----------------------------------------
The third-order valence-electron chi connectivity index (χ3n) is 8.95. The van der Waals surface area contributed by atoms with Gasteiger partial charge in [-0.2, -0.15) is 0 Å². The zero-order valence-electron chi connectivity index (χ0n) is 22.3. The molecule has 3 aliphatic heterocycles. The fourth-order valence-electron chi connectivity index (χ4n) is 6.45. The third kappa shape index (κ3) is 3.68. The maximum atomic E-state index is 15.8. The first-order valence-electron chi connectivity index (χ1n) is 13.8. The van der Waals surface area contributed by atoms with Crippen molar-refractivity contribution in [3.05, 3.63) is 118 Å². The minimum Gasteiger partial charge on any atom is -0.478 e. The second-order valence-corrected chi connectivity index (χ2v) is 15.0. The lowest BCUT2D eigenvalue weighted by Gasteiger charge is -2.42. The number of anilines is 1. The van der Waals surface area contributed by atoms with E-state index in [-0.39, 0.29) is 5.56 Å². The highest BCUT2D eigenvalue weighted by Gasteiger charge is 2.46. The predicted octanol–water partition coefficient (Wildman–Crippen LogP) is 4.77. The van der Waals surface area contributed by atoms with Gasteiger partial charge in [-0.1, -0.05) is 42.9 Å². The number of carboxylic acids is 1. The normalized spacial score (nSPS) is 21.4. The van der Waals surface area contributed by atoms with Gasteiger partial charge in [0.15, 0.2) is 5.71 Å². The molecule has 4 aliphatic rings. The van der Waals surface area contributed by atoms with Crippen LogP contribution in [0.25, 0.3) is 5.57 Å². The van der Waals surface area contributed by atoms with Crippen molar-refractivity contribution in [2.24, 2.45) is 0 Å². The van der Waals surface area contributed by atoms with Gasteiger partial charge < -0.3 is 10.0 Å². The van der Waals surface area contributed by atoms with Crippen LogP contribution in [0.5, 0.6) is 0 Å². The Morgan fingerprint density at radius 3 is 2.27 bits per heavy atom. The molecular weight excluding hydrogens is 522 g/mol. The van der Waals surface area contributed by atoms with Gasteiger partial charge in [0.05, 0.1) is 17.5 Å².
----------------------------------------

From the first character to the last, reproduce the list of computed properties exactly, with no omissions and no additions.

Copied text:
The third-order valence-electron chi connectivity index (χ3n) is 8.95. The van der Waals surface area contributed by atoms with Gasteiger partial charge in [-0.2, -0.15) is 0 Å². The zero-order valence-electron chi connectivity index (χ0n) is 22.3. The molecule has 3 aliphatic heterocycles. The fourth-order valence-electron chi connectivity index (χ4n) is 6.45. The third kappa shape index (κ3) is 3.68. The maximum atomic E-state index is 15.8. The first-order valence-electron chi connectivity index (χ1n) is 13.8. The van der Waals surface area contributed by atoms with Crippen molar-refractivity contribution in [3.05, 3.63) is 118 Å². The minimum Gasteiger partial charge on any atom is -0.478 e. The second-order valence-corrected chi connectivity index (χ2v) is 15.0. The lowest BCUT2D eigenvalue weighted by Gasteiger charge is -2.42. The number of anilines is 1. The van der Waals surface area contributed by atoms with E-state index in [-0.39, 0.29) is 5.56 Å². The highest BCUT2D eigenvalue weighted by Gasteiger charge is 2.46. The predicted octanol–water partition coefficient (Wildman–Crippen LogP) is 4.77. The van der Waals surface area contributed by atoms with Gasteiger partial charge in [-0.1, -0.05) is 42.9 Å². The number of carboxylic acids is 1. The normalized spacial score (nSPS) is 21.4. The van der Waals surface area contributed by atoms with Gasteiger partial charge in [0.15, 0.2) is 5.71 Å². The molecule has 4 aliphatic rings. The van der Waals surface area contributed by atoms with Crippen LogP contribution in [0.25, 0.3) is 5.57 Å². The van der Waals surface area contributed by atoms with Crippen molar-refractivity contribution in [2.24, 2.45) is 0 Å². The van der Waals surface area contributed by atoms with Gasteiger partial charge < -0.3 is 10.0 Å². The van der Waals surface area contributed by atoms with Crippen LogP contribution in [0.5, 0.6) is 0 Å². The Morgan fingerprint density at radius 3 is 2.27 bits per heavy atom. The molecular weight excluding hydrogens is 522 g/mol. The van der Waals surface area contributed by atoms with Gasteiger partial charge in [0.05, 0.1) is 17.5 Å².